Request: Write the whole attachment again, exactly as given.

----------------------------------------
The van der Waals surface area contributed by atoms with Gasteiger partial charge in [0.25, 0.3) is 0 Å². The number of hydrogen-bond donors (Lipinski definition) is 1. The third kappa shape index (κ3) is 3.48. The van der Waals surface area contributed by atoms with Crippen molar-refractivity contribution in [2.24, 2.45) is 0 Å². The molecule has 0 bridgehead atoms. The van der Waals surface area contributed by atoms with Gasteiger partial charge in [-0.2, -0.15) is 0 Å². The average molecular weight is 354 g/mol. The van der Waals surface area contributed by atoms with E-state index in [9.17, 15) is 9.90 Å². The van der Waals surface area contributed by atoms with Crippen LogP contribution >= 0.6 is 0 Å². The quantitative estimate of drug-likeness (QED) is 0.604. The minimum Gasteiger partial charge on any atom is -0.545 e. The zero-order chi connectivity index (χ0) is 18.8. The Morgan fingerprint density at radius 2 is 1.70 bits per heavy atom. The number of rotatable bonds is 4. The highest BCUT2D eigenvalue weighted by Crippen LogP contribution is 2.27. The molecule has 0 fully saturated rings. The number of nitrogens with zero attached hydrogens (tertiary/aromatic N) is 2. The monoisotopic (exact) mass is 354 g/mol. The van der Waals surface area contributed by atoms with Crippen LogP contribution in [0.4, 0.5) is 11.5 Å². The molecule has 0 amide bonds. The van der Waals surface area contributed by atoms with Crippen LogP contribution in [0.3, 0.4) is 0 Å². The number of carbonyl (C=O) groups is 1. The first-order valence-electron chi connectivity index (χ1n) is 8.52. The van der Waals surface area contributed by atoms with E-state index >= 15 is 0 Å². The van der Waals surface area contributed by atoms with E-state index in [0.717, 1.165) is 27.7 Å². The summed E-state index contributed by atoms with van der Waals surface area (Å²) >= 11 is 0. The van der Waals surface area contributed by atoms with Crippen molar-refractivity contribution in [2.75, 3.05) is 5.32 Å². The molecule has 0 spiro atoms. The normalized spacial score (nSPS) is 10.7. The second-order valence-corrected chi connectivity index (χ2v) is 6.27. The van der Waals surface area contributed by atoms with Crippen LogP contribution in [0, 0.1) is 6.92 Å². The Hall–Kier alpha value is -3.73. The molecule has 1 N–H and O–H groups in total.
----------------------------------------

The van der Waals surface area contributed by atoms with Gasteiger partial charge in [0.25, 0.3) is 0 Å². The number of hydrogen-bond donors (Lipinski definition) is 1. The third kappa shape index (κ3) is 3.48. The van der Waals surface area contributed by atoms with Crippen molar-refractivity contribution in [2.24, 2.45) is 0 Å². The molecule has 0 bridgehead atoms. The van der Waals surface area contributed by atoms with Gasteiger partial charge in [-0.2, -0.15) is 0 Å². The average molecular weight is 354 g/mol. The van der Waals surface area contributed by atoms with E-state index in [9.17, 15) is 9.90 Å². The van der Waals surface area contributed by atoms with Crippen LogP contribution >= 0.6 is 0 Å². The quantitative estimate of drug-likeness (QED) is 0.604. The minimum Gasteiger partial charge on any atom is -0.545 e. The zero-order chi connectivity index (χ0) is 18.8. The Morgan fingerprint density at radius 2 is 1.70 bits per heavy atom. The number of rotatable bonds is 4. The highest BCUT2D eigenvalue weighted by Crippen LogP contribution is 2.27. The molecule has 0 fully saturated rings. The number of nitrogens with zero attached hydrogens (tertiary/aromatic N) is 2. The monoisotopic (exact) mass is 354 g/mol. The van der Waals surface area contributed by atoms with Crippen LogP contribution in [0.4, 0.5) is 11.5 Å². The molecule has 0 amide bonds. The van der Waals surface area contributed by atoms with Crippen LogP contribution in [0.3, 0.4) is 0 Å². The number of carbonyl (C=O) groups is 1. The first-order valence-electron chi connectivity index (χ1n) is 8.52. The van der Waals surface area contributed by atoms with E-state index >= 15 is 0 Å². The van der Waals surface area contributed by atoms with E-state index in [0.717, 1.165) is 27.7 Å². The summed E-state index contributed by atoms with van der Waals surface area (Å²) >= 11 is 0. The van der Waals surface area contributed by atoms with Crippen molar-refractivity contribution in [2.75, 3.05) is 5.32 Å². The molecule has 0 spiro atoms. The normalized spacial score (nSPS) is 10.7. The second-order valence-corrected chi connectivity index (χ2v) is 6.27. The van der Waals surface area contributed by atoms with Crippen LogP contribution in [0, 0.1) is 6.92 Å². The Hall–Kier alpha value is -3.73. The molecule has 1 N–H and O–H groups in total.